Martin is a great nature reserve on the edge of Dorset and WIltshire, there a regular Nightingale sings in the open, and many other birds, lizards and snakes, butterflies and moths can be seen right up as close as the car park, but the rough terrain on the other side of the busy road is again inaccessible to whellchair users, or any with limited walking skills, but I could well imagine a blind person would thoroughly enjoy the sounds of the wildlife, and a deaf person would enjoy spotting the birds as they do show themselves well. Don't attempt it if mobility is the problem though, unless you don't mind getting violently bucked in a heavy duty buggy, as the paths are little more than one deep groove, full of chunks of rock.

I do have my favourite little places to go and watch, even my frequent trips to college at Shaftesbury take me through some of the most wonderful countryside, I am enthralled at the large ammount of snowdrops everywhere I go in this woody countryside. I am really looking forward to seeing the cowslips on the ancient ring ditches at Knowlton ruins around the end of april until the end of march, the place is awash with them. Tarrant Keyneston heading out of that village towards Shaftesbury there are a huge swathe of wild orchids on the verge, they can be seen well into june, delightful.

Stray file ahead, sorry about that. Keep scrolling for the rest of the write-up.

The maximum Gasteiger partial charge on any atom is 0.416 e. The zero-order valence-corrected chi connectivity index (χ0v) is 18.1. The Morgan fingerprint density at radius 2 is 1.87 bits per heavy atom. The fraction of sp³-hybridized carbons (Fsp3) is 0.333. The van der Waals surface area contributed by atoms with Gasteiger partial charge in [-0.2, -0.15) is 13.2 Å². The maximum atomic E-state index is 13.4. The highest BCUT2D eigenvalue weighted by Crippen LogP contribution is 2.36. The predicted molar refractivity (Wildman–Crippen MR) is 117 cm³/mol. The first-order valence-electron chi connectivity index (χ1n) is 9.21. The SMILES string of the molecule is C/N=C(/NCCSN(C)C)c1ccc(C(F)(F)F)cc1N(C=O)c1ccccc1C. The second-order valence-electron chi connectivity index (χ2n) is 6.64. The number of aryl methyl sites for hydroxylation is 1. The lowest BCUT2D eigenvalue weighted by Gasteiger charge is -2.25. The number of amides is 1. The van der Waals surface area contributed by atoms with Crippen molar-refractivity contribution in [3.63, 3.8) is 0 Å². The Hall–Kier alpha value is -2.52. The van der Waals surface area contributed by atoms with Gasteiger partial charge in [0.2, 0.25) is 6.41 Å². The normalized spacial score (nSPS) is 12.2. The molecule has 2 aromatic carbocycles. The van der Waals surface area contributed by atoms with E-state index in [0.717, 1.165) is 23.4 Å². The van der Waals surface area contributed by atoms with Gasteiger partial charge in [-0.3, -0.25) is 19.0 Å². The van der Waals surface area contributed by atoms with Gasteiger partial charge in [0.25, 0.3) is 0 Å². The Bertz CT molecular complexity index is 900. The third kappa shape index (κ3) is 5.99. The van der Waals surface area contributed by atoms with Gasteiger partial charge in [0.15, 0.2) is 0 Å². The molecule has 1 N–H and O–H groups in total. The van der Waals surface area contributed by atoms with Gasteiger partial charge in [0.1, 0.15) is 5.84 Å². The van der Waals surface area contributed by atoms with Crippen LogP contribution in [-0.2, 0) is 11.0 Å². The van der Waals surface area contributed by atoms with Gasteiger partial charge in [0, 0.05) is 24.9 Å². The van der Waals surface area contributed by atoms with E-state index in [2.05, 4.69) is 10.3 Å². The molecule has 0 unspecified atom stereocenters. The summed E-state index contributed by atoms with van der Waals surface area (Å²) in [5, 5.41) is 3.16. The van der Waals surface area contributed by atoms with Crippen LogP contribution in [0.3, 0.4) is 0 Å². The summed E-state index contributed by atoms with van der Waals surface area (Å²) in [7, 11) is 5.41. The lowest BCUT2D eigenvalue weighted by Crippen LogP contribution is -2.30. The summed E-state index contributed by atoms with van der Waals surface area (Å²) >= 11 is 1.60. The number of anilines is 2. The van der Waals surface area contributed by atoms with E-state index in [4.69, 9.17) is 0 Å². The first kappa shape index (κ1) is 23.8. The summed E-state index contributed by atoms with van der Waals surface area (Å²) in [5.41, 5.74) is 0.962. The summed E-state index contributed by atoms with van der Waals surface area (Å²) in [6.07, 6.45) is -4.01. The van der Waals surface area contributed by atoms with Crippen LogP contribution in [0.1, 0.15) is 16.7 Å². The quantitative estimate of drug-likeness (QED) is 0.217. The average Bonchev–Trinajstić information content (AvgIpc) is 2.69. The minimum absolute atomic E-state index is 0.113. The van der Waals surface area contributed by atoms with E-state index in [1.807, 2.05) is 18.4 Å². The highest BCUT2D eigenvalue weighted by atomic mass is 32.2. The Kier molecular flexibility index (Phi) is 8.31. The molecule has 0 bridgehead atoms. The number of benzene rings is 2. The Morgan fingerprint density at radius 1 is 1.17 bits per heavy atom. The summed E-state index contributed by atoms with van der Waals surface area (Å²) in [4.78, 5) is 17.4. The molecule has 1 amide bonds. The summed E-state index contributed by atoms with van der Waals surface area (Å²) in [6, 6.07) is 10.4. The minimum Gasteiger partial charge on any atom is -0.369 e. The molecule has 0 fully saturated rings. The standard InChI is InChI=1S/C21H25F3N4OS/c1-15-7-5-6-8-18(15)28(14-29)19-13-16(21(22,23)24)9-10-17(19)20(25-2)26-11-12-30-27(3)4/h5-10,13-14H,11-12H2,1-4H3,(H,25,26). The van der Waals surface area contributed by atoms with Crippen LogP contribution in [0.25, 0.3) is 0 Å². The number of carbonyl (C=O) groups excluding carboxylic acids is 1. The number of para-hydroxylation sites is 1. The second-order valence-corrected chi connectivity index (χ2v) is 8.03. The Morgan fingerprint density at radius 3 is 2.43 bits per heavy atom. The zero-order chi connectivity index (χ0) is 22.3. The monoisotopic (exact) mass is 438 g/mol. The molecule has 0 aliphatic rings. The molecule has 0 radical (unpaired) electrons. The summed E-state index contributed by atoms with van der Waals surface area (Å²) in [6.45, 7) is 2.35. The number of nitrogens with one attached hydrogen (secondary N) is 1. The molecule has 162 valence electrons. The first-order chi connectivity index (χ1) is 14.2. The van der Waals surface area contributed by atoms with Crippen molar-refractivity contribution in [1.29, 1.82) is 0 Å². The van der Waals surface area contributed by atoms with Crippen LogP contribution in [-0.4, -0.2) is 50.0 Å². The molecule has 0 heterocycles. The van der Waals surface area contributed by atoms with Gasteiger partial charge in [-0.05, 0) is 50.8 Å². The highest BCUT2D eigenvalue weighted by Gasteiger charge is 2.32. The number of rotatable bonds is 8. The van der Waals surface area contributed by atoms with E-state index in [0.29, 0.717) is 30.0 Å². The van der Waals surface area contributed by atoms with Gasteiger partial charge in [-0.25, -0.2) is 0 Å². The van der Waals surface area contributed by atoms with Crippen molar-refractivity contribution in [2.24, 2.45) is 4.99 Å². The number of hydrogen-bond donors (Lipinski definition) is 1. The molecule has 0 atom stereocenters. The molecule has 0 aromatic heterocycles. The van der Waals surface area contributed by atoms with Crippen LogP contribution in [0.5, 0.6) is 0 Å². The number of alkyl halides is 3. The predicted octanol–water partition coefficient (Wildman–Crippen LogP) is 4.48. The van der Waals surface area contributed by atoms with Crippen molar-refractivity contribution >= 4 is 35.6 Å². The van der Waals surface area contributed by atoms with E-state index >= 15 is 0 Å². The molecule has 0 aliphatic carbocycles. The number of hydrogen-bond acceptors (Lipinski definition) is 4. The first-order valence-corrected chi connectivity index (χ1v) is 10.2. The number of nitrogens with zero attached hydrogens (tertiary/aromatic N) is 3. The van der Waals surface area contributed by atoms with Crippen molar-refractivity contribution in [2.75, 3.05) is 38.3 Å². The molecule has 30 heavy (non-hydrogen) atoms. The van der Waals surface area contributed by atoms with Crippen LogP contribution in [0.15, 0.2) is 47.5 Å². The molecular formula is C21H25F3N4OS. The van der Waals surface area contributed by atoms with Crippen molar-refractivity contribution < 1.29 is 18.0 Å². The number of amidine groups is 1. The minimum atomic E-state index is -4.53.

I will have to add to this later or I may not be able to post as there is such a lot to say, just if you are this way look on the maps to place my name droppings, you will find them quite easily, other than the secret, which will not come from my fingers.

I am to Photography as Hitler was to peace
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Joined: 24 Mar 2005
Posts: 2245

PostPosted: Fri Feb 23, 2007 9:44 pm    Post subject: Reply with quote

radipole is brilliant for cettis. one april they were sitting out like Robins!!

Portland is difficult to get close to the sea for you Nina. bit rocky if memory serves


ithhn't it
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Wendy Woo

Joined: 07 Feb 2007
Posts: 47
Location: Hayes, Middx

PostPosted: Sat Feb 24, 2007 6:06 pm    Post subject: Reply with quote

Lovely well written post Nina, made me very jealous Smile
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Joined: 16 May 2005
Posts: 468
Location: Woodley, Reading

PostPosted: Sat Feb 24, 2007 10:29 pm    Post subject: Reply with quote


Nicely written.
Makes me want to come and pay your area a visit some time.

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Joined: 21 Apr 2005
Posts: 772
Location: South-west England

PostPosted: Sun Feb 25, 2007 8:59 am    Post subject: Reply with quote

I have been trying to find info about these sites following from your praise of them as they are not too far from Bath where I am. I do know Martin Down which is indeed fantastic. I have attached the extract from the EN site showing Holt.
Poster: Peter, viewed 86 Time(s)

Holt too
Holt too
Poster: Peter, viewed 106 Time(s)

There are interactive maps which are fairly easy to use showing designated nature reservesa nd areas that following surveys are obviously of interest and special attention: